By Patrice Caine
With the growing number of cyberattacks, personal data breaches, cases of identity theft, and mounting concern that artificial intelligence might one day take control of our lives, confidence in new technologies is beginning to crack. What can be done to remedy the situation? Patrice Caine, Chairman and CEO of Thales talks about what ultra-connected individuals, businesses and nations can do to reduce the risk of exposure
In our ultra-connected societies, individuals, businesses and nations are more exposed to digital risks than ever before.
Billions of digital data records are exchanged every day, with data traffic expected to grow by a factor of 50 between 2010 and 2025. And when these exchanges are poorly protected or not encrypted, more data means more vulnerabilities. The number of attacks has also continued to grow, with an estimated 14 billion data records lost or stolen since 2013, according to The Thales Breach Level Index, which reflects data records that have been lost or stolen since 2013. The many data breaches exposed in recent years have also played a role in eroding long-term user confidence.
Added to this fear of hacking or digital identity theft, there is mounting concern over artificial intelligence, whose computing power clearly cannot be matched by the human brain. For example, when an aircraft flies a one-hour reconnaissance mission covering an area of 3,000 km², it takes experienced military personnel an average of 300 hours to analyse the images.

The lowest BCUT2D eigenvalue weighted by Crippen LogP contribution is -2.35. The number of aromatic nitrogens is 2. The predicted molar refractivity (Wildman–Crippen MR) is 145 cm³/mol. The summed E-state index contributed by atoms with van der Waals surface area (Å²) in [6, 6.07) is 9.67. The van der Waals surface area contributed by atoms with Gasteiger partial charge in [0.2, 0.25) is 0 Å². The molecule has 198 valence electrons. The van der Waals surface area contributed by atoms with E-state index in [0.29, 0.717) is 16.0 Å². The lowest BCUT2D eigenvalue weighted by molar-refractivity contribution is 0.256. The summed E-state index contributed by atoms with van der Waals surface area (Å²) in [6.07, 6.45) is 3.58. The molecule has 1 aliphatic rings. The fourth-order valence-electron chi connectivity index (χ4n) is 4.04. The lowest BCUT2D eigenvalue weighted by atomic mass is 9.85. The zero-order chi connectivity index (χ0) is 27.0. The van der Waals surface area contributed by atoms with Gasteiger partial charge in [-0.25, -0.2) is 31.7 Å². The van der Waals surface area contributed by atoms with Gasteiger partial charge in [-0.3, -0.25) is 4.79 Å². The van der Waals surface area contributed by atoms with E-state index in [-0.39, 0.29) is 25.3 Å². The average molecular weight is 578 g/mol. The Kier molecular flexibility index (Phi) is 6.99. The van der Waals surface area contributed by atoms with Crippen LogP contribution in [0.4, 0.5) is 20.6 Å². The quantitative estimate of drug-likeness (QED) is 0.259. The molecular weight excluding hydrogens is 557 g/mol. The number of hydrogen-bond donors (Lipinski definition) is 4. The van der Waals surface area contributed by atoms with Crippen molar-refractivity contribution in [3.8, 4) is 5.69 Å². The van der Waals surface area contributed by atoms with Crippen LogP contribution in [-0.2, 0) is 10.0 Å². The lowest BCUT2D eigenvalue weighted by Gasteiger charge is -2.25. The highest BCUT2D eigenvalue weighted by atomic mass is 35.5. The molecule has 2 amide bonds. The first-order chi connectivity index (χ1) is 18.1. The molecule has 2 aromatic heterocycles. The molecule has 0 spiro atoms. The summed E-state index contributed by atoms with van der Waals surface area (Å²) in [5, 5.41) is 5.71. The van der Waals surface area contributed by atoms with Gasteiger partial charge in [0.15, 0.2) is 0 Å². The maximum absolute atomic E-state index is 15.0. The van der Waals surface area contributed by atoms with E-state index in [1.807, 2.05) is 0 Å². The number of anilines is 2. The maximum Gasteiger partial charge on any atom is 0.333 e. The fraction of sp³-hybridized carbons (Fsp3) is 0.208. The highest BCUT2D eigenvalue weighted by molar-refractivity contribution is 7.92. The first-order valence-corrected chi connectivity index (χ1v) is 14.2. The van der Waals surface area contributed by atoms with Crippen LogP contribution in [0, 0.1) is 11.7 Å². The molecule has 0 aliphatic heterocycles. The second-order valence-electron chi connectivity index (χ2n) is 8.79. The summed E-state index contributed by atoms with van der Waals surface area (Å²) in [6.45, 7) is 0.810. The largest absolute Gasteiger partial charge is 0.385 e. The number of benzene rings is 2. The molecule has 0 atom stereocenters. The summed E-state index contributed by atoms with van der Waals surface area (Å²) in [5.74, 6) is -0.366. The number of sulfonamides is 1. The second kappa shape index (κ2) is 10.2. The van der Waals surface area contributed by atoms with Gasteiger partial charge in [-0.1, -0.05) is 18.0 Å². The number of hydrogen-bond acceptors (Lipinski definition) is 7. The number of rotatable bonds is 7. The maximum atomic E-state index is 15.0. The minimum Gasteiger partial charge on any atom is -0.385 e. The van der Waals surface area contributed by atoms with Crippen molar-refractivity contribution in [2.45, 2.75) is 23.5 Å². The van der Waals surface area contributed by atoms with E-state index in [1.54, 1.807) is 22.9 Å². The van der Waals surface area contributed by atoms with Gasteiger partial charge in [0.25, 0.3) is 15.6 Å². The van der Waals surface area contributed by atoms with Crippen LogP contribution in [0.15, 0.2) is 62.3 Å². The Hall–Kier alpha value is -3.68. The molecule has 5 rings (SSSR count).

With the AI-assisted image recognition system being tested today, that volume of data can be analysed in real time! Broadly speaking, however, even though artificial intelligence can process enormous volumes of data more efficiently than the human brain, it is still very hard to provide a mathematical explanation of how the results were achieved. This “black box effect” can present real problems if these results are going to influence the human decision-making process.
Can digital technologies be trusted in these conditions? The simple answer is that confidence does not depend on the tools themselves but on how and where we use them and the limits we impose.
Combining the power of data-driven artificial intelligence with the reliability of model-based artificial intelligence offers the best of both worlds.
The first step that needs to be taken to restore user confidence is to design AI tools that are explainable — in other words tools that not only produce results but can show how they produced them.
As well as data-driven AI based on deep learning, there is a need for more model-based AI. This kind of AI also relies on algorithms, but the underlying models include legal, professional or ethical rules and principles that are established beforehand. That makes the results much easier to explain. Combining the power of data-driven artificial intelligence with the reliability of model-based artificial intelligence offers the best of both worlds!